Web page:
In 2018, the GNC continued with the implementation of the 2017- 2018 work plan to achieve the three strategic priorities and two supporting objectives of the 2017-2020 GNC Strategy.

The first strategic priority concerns GNC support to coordination platforms to fulfill their role before, during and after a humanitarian response. In 2018 the GNC experienced a severe staff shortage to effectively support its 18 priority countries, due to a lack of funding for its Rapid Response Team (RRT). By March 2018, the GNC-CT lost all four RRT members that it had maintained for the last 6 years due to a funding shortage. Support to countries was therefore provided remotely or through field visits conducted by the GNC-CT, including the GNC Help Desk Officer. Despite the funding constraints, the GNC-CT managed to provide remote support to 24 country-level coordination platforms - including reviewing response plans and provid- ing guidance and operational support. In addition, three field missions were conducted to Bangladesh, Ethiopia and North Eastern Nigeria by the GNC Coordinator. The GNC also successfully organised global partner calls on Yemen, South Sudan, Niger, Ethiopia and DRC. These calls not only acted as good advocacy and fundraising opportunities, they also provided a platform for sharing the nutrition situation, progress with the response, challenges and key support needs from global partners to support coordination, information management and programme scale-up.

In July 2018, the GNC-CT had to reluctantly bid farewell to the GNC Help Desk Officer and Deputy GNC Coordinator who had to move on to take up other positions. Both colleagues had contributed greatly to the GNC in their roles for 3 years and 5 years respectively. In August 2018, the GNC recruited a GNC Help Desk Officer for technical support in nutrition in emergencies, a new position, one of the two Help Desk positions funded by the Office of Foreign Disaster Assistance (OFDA). The position was created to provide ongoing support and linkages between the clusters at country level and the burgeoning Global Technical Assistance Mechanism for Nutrition (GTAM). In October 2018, the GNC-CT welcomed a new Deputy GNC Coordinator, as well as a UNICEF-funded RRT Information Management Officer (IMO), to the team. Shortly after, in December 2018, the much- needed GNC Help Desk for coordination support also joined the GNC-CT. A recruitment process for one more UNICEF-funded RRT Nutrition Cluster Coordinator (NCC) is ongoing.

Additionally, at the end of 2018, UNICEF as a CLA signed Project Cooperation Agreements (PCAs) with the International Medical Corps (IMC) to host an RRT Nutrition Cluster Coordinator (NCC) and with World Vision International (WVI) to host an RRT IMO for six months. This was possible thanks to funding from the Swiss Agency for Development and Cooperation (SDC), a key UNICEF/CLA donor.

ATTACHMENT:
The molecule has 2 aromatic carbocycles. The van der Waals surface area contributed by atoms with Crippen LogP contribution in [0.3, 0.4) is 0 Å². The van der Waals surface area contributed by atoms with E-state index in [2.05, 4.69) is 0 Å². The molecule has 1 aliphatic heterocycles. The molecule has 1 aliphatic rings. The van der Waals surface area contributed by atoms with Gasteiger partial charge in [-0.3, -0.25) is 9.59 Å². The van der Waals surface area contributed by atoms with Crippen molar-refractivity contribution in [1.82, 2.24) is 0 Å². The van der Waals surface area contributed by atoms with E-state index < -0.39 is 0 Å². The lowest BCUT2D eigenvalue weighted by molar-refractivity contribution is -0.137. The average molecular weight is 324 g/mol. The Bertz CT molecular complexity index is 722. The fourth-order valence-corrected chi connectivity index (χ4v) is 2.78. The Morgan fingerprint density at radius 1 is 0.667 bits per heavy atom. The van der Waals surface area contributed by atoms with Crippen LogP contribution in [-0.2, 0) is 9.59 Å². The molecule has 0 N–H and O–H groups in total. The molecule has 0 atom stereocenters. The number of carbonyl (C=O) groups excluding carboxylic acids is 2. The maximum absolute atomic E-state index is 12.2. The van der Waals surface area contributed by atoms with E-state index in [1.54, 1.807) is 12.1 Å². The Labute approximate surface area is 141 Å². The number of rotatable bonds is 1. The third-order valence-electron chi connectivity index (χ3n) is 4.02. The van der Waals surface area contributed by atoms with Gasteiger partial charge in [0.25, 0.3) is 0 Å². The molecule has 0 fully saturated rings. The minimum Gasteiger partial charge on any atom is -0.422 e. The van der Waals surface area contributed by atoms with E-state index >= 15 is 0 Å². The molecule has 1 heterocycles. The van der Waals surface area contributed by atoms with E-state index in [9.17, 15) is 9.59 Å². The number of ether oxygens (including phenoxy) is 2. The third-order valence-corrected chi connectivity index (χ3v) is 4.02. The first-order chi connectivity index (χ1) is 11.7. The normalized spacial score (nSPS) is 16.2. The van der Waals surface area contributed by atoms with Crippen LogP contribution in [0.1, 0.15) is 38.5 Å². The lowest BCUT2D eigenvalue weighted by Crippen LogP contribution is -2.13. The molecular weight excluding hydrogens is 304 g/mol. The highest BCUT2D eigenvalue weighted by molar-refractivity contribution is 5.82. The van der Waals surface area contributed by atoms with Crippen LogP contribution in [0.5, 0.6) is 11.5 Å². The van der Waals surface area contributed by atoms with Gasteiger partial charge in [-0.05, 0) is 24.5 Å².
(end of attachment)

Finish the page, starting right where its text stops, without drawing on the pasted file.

World: Aid Workers Kidnapped 2018

Source: Insecurity Insight
Country: Afghanistan, Burkina Faso, Cambodia, Central African Republic, Chad, Democratic Republic of the Congo, Guatemala, Kenya, Libya, Mali, Mexico, Niger, Nigeria, Peru, Philippines, Somalia, South Sudan, Syrian Arab Republic, Uganda, United Republic of Tanzania, World, Yemen

Kidnapping data trends

• The number of kidnappings and individual aid workers who were kidnapped peaked in April 2018. July, August and September also recorded high numbers of kidnappings.

• Between February and May, 36 aid workers were kidnapped while travelling in Central and Western Equatoria states in South Sudan. Many incidents occurred when agencies entered previously inaccessible areas where there have been reports of conflict parties accusing aid workers of spying.

• During July and August, 20 aid workers were kidnapped in eastern DRC by armed groups that included the Forces Démocratiques de Libération du Rwanda and Mai-Mai.

• In September, 13 Yemeni aid workers were kidnapped by Al-Qaeda in the Arabian Peninsula militants in Dhale governorate, Yemen. They were freed after local tribal leaders negotiated their release.

• 71 aid workers in Tanzania, Mali, Yemen and South Sudan were released following their abduction, while seven aid workers were killed or tortured by their abductors while in captivity in Afghanistan, CAR, the DRC and Nigeria.

• In the DRC, unidentified gunmen kidnapped three aid workers in North Kivu, two of whom were found dead the following day, while the third was released after two days. In Afghanistan, opposition forces kidnapped and killed one aid worker in Kunduz. In Nigeria, ISIS militants executed two aid workers following their abduction; three others were killed in the initial attack and one aid worker remains in captivity. In CAR, two local aid workers were abducted and tortured allegedly by anti-Balaka fighters while providing vaccinations in Haute-Kotto prefecture.